The Reality of the Situation

People are more likely to talk about things they find exciting and interesting, instead of something that doesn't impact them for another 20 years.

What's Wrong with the Moon?

Those familiar with the field know this, and were unsurprised when NASA announced its return to the moon. Mars is a very far way away, so the truly logical next step would be testing the technology on somewhere relatively close, such as the moon. This leads to another strong point of interest. Why is that not as exciting? When did the moon become boring? NASA seems to be the only organization that is focused on it and willing to admit it. The logic behind “humanity has already been there, we want to go somewhere new” is lost on me. The concept is still the same, the technology is still advancing, and the journey is no less dangerous.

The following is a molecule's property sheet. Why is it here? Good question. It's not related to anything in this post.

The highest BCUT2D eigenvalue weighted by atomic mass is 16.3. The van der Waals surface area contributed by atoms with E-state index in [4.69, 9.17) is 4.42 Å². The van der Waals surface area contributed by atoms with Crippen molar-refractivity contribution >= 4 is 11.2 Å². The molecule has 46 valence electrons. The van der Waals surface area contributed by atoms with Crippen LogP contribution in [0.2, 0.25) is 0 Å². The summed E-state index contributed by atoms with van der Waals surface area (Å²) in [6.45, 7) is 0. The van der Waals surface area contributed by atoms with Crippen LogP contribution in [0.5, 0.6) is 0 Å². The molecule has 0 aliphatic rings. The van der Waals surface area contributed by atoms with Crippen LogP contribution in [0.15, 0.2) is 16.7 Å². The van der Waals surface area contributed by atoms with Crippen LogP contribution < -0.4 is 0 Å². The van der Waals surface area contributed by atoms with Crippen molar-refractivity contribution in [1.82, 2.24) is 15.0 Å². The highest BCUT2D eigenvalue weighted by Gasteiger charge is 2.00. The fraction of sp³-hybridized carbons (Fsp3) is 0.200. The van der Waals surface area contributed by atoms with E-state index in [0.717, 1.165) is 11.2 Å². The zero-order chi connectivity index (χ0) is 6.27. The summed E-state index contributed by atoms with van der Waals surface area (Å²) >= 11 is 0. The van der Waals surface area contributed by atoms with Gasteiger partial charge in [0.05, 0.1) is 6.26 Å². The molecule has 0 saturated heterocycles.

My interest in space has not declined since making the connection of how long it would actually take before we put Mankind on Mars. In fact, my devotion to the subject has increased as I realized that given the timeframe, I have the opportunity of contributing directly to the effort. I know that the process is long and tedious, so I hope to pull my weight and speed up the process. However, I also think that I have come to understand why the companies are so willing to fool the public. If society thinks Mars is on the horizon, they have something to look forward to. With something to look forward to, everyone will continue to look at space exploration in a positive light, and the future of the industry will continue to inspire others, like me, to learn and explore with them.